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Which is better to commute with?

by RL Policar

I’ve used it all, Road, Mountain and Hybrid bikes for my commutes. But which is the best type of by for your commute? I’ll be discussing with you how to determine which bike is right for your situation. I’ve heard arguments that go back and forth how one type of bike is better than the other or how one is faster and of course, the funniest reason, which looks cooler!

The first thing to do is figure out if your current bike, whether it’s a mountain, road or hybrid can handle your commute. I know quite a bit of commuters that use all three types, heck even some use a single speed and others a fixed gear (now that’s nuts!).

Try out your bike. Go to work, the grocery store, the movies and etc and see if this bike will be comfy enough for long hauls. If you think its just fine, then stick with it, if not then you better listen to the break down on each bike.

Mountain Bike

Great commuting bikes, very durable, sturdy, and heavy! The mountain bike is what I call the work horse of all three bikes. The gear ratio is meant for the rider to go a bit slower than a road or hybrid because it was designed to go over dirt trails, logs, rocks and single track. However, the gear ratio allows the rider to pack on as much gear as they want to haul and it can handle it. The suspension fork, fatter tires and wider rims allow it to easily absorb any of the pot holes you run over or sidewalks you have to jump.

warp

Mountain bikes are also great for wet weather riding because if your route gets muddy or flooded, you can still ride the bike through some of the toughest parts of your commute. The only downside of riding a mountain bike for commuting is its weight, fat tires and the gear ratio.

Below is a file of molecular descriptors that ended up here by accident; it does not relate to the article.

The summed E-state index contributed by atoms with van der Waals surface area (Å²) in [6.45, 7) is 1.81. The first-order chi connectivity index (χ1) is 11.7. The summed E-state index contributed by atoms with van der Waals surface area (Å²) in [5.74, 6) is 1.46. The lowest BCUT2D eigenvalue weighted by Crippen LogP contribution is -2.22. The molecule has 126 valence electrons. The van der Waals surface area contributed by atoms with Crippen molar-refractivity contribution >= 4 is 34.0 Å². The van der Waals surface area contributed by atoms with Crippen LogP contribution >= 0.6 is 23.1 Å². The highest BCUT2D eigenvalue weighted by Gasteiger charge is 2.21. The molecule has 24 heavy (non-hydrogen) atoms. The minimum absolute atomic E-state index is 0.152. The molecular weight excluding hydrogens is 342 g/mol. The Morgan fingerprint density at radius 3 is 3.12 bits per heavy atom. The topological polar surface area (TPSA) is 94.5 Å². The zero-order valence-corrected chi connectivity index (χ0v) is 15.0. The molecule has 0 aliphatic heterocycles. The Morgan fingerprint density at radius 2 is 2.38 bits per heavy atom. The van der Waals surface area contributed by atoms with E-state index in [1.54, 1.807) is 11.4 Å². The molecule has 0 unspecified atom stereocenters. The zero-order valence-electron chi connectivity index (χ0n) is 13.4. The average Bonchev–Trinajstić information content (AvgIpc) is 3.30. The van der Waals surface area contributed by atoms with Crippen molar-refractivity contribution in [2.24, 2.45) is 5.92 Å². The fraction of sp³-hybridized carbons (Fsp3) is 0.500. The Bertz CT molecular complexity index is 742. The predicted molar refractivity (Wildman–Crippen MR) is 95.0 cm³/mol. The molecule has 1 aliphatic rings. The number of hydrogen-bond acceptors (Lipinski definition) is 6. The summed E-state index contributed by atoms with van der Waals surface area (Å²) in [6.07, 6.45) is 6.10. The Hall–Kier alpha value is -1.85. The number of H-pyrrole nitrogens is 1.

There are a few things you can do about the weight such as changing the handle bars, seat post, pedals and the rider. If the weight is a big issue for you, consider dropping a few pounds before exchanging the parts. Besides it’s cheaper. When I dropped 22lbs I found myself faster in my commute and a better climber. In fact I was able to shave off 2 minutes from my commute. I know 2 minutes isn’t much, but if you’re running late, you need all the time in the world!

You can also change out your fat knobby tires for some slicks. Those can reduce your rolling resistance and allow you to glide through your commute. There’s not much you can do about your gear ratio unless you start changing out your rings and cassette. But what I found the best way to commute is to have my front rings on 3 and the rear on a 5 or six. This combo makes it easy to pedal yet you’re able to keep up a good pace.

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Hybrid

What’s a hybrid you ask? Well, it’s a cross between a road bike and a mountain bike. No it’s not a cyclocross, but it’s a hybrid. Most hybrids have knobby tires on 700c rims and have a similar gear ratio to road bikes. Hybrids are also great for commuting because they are very comfortable, thus their named “comfort bike.” You’re riding position is almost upright, you’re not leaning forward like a mountain or road bike. Most hybrids come with a suspension seat or seat post, adjustable stem and wide flat pedals.

Cypress

I actually like riding my hybrid because it’s so comfortable. The only draw back is the performance. What I mean is, when you’re trying to beat a light and you need to pump to make sure you go as fast as you can across the street, its harder. The upright position makes it difficult to pump and try and go fast. It takes a bit for you to gain some speed.

Road Bikes